Debt collection scams still top consumer complaints
SAN FRANCISCO — Debt collection scams remain the top complaint among consumers in 2016 at 28 percent of all gripes, and impostor scams have become the second most common category of consumer complaints.
This development comes from more than three million reports that the Federal Trade Commission gathered from all over the United States, now contained in the latest annual consumer sectional data book released by the FTC, according to an ethnic media telebriefing moderated by National Media Network Director of the New America Media Odette Keeley on the 2016 top ten scams in America.
The FTC wants all consumers to be aware of these scams so they may be forewarned and not fall victims to unscrupulous modus operandi that continue to abuse victims, particularly seniors, retirees and undocumented immigrants.
The FTC’s Consumer Sentinel Data Book has both national statistics and a state-by-state listing of the consumer protection issues reported to the FTC in 2016; it is also broken down by states and areas with the most reports per capita.
Speaking on scams in the telebriefing, Bureau of Consumer Protection Assistant Director of the FTC Monica Vaca announced that impostor scams not just climbed to the second spot of the most number of scams, but also have become the most risky phone calls that consumers have received supposedly coming from government agencies.
“Calls from supposedly the Internal Revenue Service (IRS) that that you owe taxes that was never paid and you are going to be fined, you are going to prison or you are going to be arrested if you don’t pay and pay it quick. They ask for immediate payment maybe via wire transfer, or maybe by loading up a prepaid card and giving them the number for them to retrieve the money. In the end, the caller is not from IRS. The impostor is pretending to be calling from the IRS. The caller ID may even say IRS or Washington DC area code,” Vaca elaborated.
This past fall police in India shut down a massive telemarketing fraud ring that was operating outside Mumbai, India, leading to the arrest of 70 people arrested and detention of 600, after they reportedly defrauded 3,000 victims of tens of millions of dollars.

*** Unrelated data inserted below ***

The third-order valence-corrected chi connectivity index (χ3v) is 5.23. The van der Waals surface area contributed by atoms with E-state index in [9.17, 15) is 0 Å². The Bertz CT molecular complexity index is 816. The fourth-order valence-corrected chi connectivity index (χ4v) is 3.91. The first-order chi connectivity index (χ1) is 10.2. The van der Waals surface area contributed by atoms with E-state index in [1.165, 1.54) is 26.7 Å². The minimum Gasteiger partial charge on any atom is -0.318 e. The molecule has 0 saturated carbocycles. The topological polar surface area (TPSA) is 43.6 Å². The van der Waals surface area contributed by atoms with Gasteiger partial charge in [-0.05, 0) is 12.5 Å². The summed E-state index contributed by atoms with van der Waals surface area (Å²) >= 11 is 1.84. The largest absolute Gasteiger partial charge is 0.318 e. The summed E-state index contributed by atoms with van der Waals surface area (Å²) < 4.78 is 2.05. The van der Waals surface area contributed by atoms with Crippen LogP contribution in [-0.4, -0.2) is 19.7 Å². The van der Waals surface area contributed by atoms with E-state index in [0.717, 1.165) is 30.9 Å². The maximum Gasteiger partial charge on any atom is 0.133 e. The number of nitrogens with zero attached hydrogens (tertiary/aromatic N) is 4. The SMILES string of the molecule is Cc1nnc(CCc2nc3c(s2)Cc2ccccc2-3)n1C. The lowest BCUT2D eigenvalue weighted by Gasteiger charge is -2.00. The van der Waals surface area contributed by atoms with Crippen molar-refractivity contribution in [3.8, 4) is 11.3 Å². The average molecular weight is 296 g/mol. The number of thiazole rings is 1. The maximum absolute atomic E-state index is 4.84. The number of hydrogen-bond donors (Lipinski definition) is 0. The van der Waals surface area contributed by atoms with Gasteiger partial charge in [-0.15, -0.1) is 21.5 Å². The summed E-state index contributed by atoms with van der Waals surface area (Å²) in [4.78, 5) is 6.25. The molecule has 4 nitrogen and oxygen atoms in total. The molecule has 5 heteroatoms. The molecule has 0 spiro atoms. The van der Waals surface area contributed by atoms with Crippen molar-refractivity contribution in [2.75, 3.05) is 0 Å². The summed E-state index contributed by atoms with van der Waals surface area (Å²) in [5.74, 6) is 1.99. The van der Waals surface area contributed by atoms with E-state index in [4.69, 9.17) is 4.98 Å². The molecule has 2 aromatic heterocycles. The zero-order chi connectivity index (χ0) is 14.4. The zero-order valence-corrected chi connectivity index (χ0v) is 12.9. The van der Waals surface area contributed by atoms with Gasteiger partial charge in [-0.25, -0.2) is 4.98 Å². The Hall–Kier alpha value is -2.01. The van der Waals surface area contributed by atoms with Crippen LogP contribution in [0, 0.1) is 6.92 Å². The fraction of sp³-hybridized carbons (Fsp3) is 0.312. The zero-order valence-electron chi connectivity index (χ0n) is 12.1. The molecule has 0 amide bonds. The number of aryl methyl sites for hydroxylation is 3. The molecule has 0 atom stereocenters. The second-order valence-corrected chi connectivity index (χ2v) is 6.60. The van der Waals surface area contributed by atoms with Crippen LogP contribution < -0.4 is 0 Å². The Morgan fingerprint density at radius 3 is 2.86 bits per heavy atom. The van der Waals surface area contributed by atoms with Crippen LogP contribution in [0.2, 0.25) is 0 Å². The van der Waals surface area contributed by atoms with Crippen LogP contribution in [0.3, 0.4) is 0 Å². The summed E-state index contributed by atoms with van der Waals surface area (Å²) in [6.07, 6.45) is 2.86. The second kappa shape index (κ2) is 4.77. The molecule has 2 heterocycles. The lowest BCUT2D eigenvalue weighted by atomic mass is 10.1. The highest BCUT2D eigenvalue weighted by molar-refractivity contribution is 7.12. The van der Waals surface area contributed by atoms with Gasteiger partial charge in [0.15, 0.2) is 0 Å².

Identity theft complaints declined from 16 percent in 2015 to 13 percent in 2016, with 29 percent of 2016 consumers reporting that their data was used to commit tax fraud. There was a jump in consumers who reported that their stolen data was used for credit card fraud; this figure rose from nearly 16 percent in 2015 to more than 32 percent in 2016.
FTC also gathered that people reported a loss of some $744 million in 2016 to fraud, which was lower than the 2015 figure of $774 million lost, including money lost to all kinds of scams, not just impostors.
“Among the most important thing to take note is that 77 percent of consumers tell us that scammers are reaching them by phone, with most people or 58 percent losing money to fraud by paying through wire transfer,” Vaca pointed out.
In California, there were 334,631 identity thefts, fraud and other consumer complaints reported in 2016, with fraud and other complaints from California consumers numbering 279,887. The top three fraud categories are debt collection with 100,717 (36%), telephone and mobile services with 38,828 (14%) and impostor scams with 37,147 (13%).
Avoid wire transfer requests
This also prompted FTC to urge consumers to be wary of any caller asking for a wire transfer as the government will not ask a consumer to wire money, and it is illegal for telemarketers to ask you to pay by wire transfer, which is a big red flag.
Consumers who get a suspicious call should take their time and check it out by calling the government agency on a verified official phone line and not the phone number given by the suspicious caller.
Nevertheless, the FTC is encouraged that even if a lot of people have not lost any money, they still wanted the FTC to know about suspicious calls they received and these calls are helping law enforcement when they file these kinds of complaints.
“The FTC cannot investigate unless people call the FTC to say what they see. FTC uses the reports in the system to build cases,” explained Vaca. “Apart from the FTC, other law enforcers including the local police officers, state attorneys-general, and agencies like the FBI look at these reports to find cases to try to stop scammers.”
Through these combined efforts to fight fraud, the FTC has obtained judgments totaling more than $11.9 billion for consumers harmed by deceptive and unfair business practices.
The FTC anticipates frauds on immigration and health care services to spike as frauds tend to follow the headlines that are likely to transform into a fraud following the trends in the last years.
“Because of the stricter policies, scams in immigration services could see a rise since it is in the headlines. Other stories that are in the news where we have seen fraud in the past include the affordable care act or anything related to healthcare,” reminded Vaca.
FTC has also seen a rise in incidents of family-and-friends scams sometimes referred to as the grandparents scam where the call is about a close relative is in distress and you need to help them in the medical expense or with some sort of emergency expenses to get them out of a bad situation.
Consumer Sentinel Data Book
According to the FTC’s Consumer Sentinel Data Book, the scams that are on the top ten list of complaints for 2016 with the number of complaints and their percentages are:
|Number of complaints||Percentages|
|Telephone and Mobile Services||292,155||10|
|Banks and Lenders||143,987||5|
|Prizes, Sweepstakes and Lotteries||141,643||5|
|Shop-at-Home and Catalog Sales||109,831||4|
|Credit Bureaus, Information Furnishers and Report Users||49,679||2|
|Television and Electronic Media||49,546||2|
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